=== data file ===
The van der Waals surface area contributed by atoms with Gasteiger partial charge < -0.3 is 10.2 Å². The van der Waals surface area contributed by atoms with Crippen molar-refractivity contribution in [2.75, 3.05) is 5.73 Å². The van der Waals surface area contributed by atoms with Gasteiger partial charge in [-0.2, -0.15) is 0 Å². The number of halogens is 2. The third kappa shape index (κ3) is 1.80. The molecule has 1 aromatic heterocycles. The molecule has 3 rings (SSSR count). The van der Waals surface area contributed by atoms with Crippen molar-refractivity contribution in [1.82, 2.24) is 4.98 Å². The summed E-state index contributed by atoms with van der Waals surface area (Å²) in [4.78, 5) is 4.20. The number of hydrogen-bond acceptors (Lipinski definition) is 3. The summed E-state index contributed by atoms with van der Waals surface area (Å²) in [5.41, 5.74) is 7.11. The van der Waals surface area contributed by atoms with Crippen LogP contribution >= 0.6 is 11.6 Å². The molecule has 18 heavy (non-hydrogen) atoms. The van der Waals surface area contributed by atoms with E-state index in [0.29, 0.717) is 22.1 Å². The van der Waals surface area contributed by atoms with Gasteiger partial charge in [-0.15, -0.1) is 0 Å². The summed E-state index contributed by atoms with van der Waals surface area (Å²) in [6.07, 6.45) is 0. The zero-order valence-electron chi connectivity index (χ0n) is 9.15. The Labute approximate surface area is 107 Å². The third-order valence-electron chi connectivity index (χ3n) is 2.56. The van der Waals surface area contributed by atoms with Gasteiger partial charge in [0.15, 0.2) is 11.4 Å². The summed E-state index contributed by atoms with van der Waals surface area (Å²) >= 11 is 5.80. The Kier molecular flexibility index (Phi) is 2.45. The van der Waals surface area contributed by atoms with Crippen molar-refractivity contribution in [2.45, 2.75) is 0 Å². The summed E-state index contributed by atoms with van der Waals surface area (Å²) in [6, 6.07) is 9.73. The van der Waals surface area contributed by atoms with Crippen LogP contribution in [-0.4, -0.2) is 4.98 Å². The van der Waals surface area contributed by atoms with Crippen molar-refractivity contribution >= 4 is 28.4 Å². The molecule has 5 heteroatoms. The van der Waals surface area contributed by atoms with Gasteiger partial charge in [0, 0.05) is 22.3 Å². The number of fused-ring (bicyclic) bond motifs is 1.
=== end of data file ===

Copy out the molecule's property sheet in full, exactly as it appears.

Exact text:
The van der Waals surface area contributed by atoms with Gasteiger partial charge < -0.3 is 10.2 Å². The van der Waals surface area contributed by atoms with Crippen molar-refractivity contribution in [2.75, 3.05) is 5.73 Å². The van der Waals surface area contributed by atoms with Gasteiger partial charge in [-0.2, -0.15) is 0 Å². The number of halogens is 2. The third kappa shape index (κ3) is 1.80. The molecule has 1 aromatic heterocycles. The molecule has 3 rings (SSSR count). The van der Waals surface area contributed by atoms with Crippen molar-refractivity contribution in [1.82, 2.24) is 4.98 Å². The summed E-state index contributed by atoms with van der Waals surface area (Å²) in [4.78, 5) is 4.20. The number of hydrogen-bond acceptors (Lipinski definition) is 3. The summed E-state index contributed by atoms with van der Waals surface area (Å²) in [5.41, 5.74) is 7.11. The van der Waals surface area contributed by atoms with Crippen LogP contribution >= 0.6 is 11.6 Å². The molecule has 18 heavy (non-hydrogen) atoms. The van der Waals surface area contributed by atoms with E-state index in [0.29, 0.717) is 22.1 Å². The van der Waals surface area contributed by atoms with Gasteiger partial charge in [-0.15, -0.1) is 0 Å². The summed E-state index contributed by atoms with van der Waals surface area (Å²) in [6.07, 6.45) is 0. The zero-order valence-electron chi connectivity index (χ0n) is 9.15. The Labute approximate surface area is 107 Å². The third-order valence-electron chi connectivity index (χ3n) is 2.56. The van der Waals surface area contributed by atoms with Gasteiger partial charge in [0.15, 0.2) is 11.4 Å². The summed E-state index contributed by atoms with van der Waals surface area (Å²) >= 11 is 5.80. The Kier molecular flexibility index (Phi) is 2.45. The van der Waals surface area contributed by atoms with Crippen molar-refractivity contribution in [2.45, 2.75) is 0 Å². The summed E-state index contributed by atoms with van der Waals surface area (Å²) in [6, 6.07) is 9.73. The van der Waals surface area contributed by atoms with Crippen LogP contribution in [-0.4, -0.2) is 4.98 Å². The van der Waals surface area contributed by atoms with Crippen molar-refractivity contribution >= 4 is 28.4 Å². The molecule has 5 heteroatoms. The van der Waals surface area contributed by atoms with Gasteiger partial charge in [0, 0.05) is 22.3 Å². The number of fused-ring (bicyclic) bond motifs is 1.